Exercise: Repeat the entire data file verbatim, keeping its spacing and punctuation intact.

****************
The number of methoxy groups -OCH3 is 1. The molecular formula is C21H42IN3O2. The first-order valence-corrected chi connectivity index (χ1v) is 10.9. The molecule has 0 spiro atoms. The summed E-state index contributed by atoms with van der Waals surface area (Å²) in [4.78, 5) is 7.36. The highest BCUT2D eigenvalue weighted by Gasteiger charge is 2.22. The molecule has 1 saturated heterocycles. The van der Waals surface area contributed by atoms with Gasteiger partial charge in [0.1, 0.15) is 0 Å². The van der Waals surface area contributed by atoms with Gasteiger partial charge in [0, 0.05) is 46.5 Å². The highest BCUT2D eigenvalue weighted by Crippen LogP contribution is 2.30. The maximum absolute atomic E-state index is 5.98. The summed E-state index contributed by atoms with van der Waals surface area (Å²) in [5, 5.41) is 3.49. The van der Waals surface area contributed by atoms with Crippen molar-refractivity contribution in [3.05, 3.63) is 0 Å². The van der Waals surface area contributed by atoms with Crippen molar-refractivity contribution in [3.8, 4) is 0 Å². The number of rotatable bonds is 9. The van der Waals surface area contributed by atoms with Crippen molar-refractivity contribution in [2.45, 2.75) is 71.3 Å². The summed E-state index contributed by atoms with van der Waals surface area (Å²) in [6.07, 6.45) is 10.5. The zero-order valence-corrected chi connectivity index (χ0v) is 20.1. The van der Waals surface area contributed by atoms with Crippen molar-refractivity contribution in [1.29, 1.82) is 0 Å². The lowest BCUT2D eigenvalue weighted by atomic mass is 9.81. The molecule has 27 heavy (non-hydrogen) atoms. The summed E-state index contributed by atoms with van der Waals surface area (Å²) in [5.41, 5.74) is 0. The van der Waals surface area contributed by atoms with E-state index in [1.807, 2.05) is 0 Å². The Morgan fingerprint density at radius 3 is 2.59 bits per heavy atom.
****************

The number of methoxy groups -OCH3 is 1. The molecular formula is C21H42IN3O2. The first-order valence-corrected chi connectivity index (χ1v) is 10.9. The molecule has 0 spiro atoms. The summed E-state index contributed by atoms with van der Waals surface area (Å²) in [4.78, 5) is 7.36. The highest BCUT2D eigenvalue weighted by Gasteiger charge is 2.22. The molecule has 1 saturated heterocycles. The van der Waals surface area contributed by atoms with Gasteiger partial charge in [0.1, 0.15) is 0 Å². The van der Waals surface area contributed by atoms with Gasteiger partial charge in [0, 0.05) is 46.5 Å². The highest BCUT2D eigenvalue weighted by Crippen LogP contribution is 2.30. The maximum absolute atomic E-state index is 5.98. The summed E-state index contributed by atoms with van der Waals surface area (Å²) in [5, 5.41) is 3.49. The van der Waals surface area contributed by atoms with Crippen molar-refractivity contribution in [3.05, 3.63) is 0 Å². The van der Waals surface area contributed by atoms with Crippen molar-refractivity contribution in [3.8, 4) is 0 Å². The number of rotatable bonds is 9. The van der Waals surface area contributed by atoms with Crippen molar-refractivity contribution in [2.45, 2.75) is 71.3 Å². The summed E-state index contributed by atoms with van der Waals surface area (Å²) in [6.07, 6.45) is 10.5. The zero-order valence-corrected chi connectivity index (χ0v) is 20.1. The van der Waals surface area contributed by atoms with Crippen molar-refractivity contribution in [1.29, 1.82) is 0 Å². The lowest BCUT2D eigenvalue weighted by atomic mass is 9.81. The molecule has 27 heavy (non-hydrogen) atoms. The summed E-state index contributed by atoms with van der Waals surface area (Å²) in [5.41, 5.74) is 0. The van der Waals surface area contributed by atoms with E-state index in [1.807, 2.05) is 0 Å². The Morgan fingerprint density at radius 3 is 2.59 bits per heavy atom.